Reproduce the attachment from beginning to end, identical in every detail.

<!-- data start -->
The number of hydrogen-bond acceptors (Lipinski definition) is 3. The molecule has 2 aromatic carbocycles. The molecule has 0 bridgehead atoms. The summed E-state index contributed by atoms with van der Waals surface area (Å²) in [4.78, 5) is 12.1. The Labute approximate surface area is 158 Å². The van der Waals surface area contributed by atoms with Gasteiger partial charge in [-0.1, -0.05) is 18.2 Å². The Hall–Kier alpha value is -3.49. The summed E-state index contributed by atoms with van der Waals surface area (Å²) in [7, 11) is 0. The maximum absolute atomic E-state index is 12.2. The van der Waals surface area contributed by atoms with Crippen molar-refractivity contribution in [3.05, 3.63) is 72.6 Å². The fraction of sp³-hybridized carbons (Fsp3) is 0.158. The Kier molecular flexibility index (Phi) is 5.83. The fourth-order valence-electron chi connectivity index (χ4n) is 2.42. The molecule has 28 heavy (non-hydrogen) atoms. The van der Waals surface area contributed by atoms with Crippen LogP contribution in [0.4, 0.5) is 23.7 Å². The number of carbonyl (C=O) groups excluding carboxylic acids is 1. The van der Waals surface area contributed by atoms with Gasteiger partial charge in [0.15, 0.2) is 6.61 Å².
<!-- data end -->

The number of hydrogen-bond acceptors (Lipinski definition) is 3. The molecule has 2 aromatic carbocycles. The molecule has 0 bridgehead atoms. The summed E-state index contributed by atoms with van der Waals surface area (Å²) in [4.78, 5) is 12.1. The Labute approximate surface area is 158 Å². The van der Waals surface area contributed by atoms with Gasteiger partial charge in [-0.1, -0.05) is 18.2 Å². The Hall–Kier alpha value is -3.49. The summed E-state index contributed by atoms with van der Waals surface area (Å²) in [7, 11) is 0. The maximum absolute atomic E-state index is 12.2. The van der Waals surface area contributed by atoms with Crippen molar-refractivity contribution in [3.05, 3.63) is 72.6 Å². The fraction of sp³-hybridized carbons (Fsp3) is 0.158. The Kier molecular flexibility index (Phi) is 5.83. The fourth-order valence-electron chi connectivity index (χ4n) is 2.42. The molecule has 28 heavy (non-hydrogen) atoms. The van der Waals surface area contributed by atoms with Crippen LogP contribution in [0.4, 0.5) is 23.7 Å². The number of carbonyl (C=O) groups excluding carboxylic acids is 1. The van der Waals surface area contributed by atoms with Gasteiger partial charge in [0.15, 0.2) is 6.61 Å².